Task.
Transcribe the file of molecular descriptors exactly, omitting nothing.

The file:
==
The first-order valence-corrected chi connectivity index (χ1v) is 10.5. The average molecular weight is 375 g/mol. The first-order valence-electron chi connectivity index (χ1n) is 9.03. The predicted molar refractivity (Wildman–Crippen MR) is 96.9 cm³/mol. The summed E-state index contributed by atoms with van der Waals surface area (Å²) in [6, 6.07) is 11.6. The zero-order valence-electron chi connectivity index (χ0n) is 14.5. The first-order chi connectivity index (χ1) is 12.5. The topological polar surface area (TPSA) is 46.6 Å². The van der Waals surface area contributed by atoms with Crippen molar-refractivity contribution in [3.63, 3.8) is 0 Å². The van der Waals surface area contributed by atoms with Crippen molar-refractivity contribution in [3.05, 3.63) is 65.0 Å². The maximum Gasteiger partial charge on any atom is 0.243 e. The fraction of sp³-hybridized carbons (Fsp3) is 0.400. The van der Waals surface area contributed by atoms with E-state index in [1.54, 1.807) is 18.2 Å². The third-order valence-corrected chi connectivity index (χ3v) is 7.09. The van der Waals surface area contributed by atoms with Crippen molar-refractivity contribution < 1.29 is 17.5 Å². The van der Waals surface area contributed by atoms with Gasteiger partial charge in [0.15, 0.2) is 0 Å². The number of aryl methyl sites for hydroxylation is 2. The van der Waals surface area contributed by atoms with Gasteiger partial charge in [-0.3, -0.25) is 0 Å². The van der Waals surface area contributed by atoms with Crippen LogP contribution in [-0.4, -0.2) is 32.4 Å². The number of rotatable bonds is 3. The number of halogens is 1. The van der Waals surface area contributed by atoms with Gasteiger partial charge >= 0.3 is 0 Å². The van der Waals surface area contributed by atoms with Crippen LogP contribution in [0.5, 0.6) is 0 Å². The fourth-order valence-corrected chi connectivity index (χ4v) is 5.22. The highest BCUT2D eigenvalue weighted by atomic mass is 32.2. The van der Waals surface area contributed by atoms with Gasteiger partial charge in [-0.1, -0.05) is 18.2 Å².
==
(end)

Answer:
The first-order valence-corrected chi connectivity index (χ1v) is 10.5. The average molecular weight is 375 g/mol. The first-order valence-electron chi connectivity index (χ1n) is 9.03. The predicted molar refractivity (Wildman–Crippen MR) is 96.9 cm³/mol. The summed E-state index contributed by atoms with van der Waals surface area (Å²) in [6, 6.07) is 11.6. The zero-order valence-electron chi connectivity index (χ0n) is 14.5. The first-order chi connectivity index (χ1) is 12.5. The topological polar surface area (TPSA) is 46.6 Å². The van der Waals surface area contributed by atoms with Crippen molar-refractivity contribution in [3.63, 3.8) is 0 Å². The van der Waals surface area contributed by atoms with Crippen molar-refractivity contribution in [3.05, 3.63) is 65.0 Å². The maximum Gasteiger partial charge on any atom is 0.243 e. The fraction of sp³-hybridized carbons (Fsp3) is 0.400. The van der Waals surface area contributed by atoms with E-state index in [1.54, 1.807) is 18.2 Å². The third-order valence-corrected chi connectivity index (χ3v) is 7.09. The van der Waals surface area contributed by atoms with Crippen molar-refractivity contribution < 1.29 is 17.5 Å². The van der Waals surface area contributed by atoms with Gasteiger partial charge in [0.15, 0.2) is 0 Å². The number of aryl methyl sites for hydroxylation is 2. The van der Waals surface area contributed by atoms with Gasteiger partial charge in [-0.3, -0.25) is 0 Å². The van der Waals surface area contributed by atoms with Crippen LogP contribution in [-0.4, -0.2) is 32.4 Å². The number of rotatable bonds is 3. The number of halogens is 1. The van der Waals surface area contributed by atoms with Gasteiger partial charge >= 0.3 is 0 Å². The van der Waals surface area contributed by atoms with Crippen LogP contribution in [0.5, 0.6) is 0 Å². The fourth-order valence-corrected chi connectivity index (χ4v) is 5.22. The highest BCUT2D eigenvalue weighted by atomic mass is 32.2. The van der Waals surface area contributed by atoms with Gasteiger partial charge in [-0.1, -0.05) is 18.2 Å².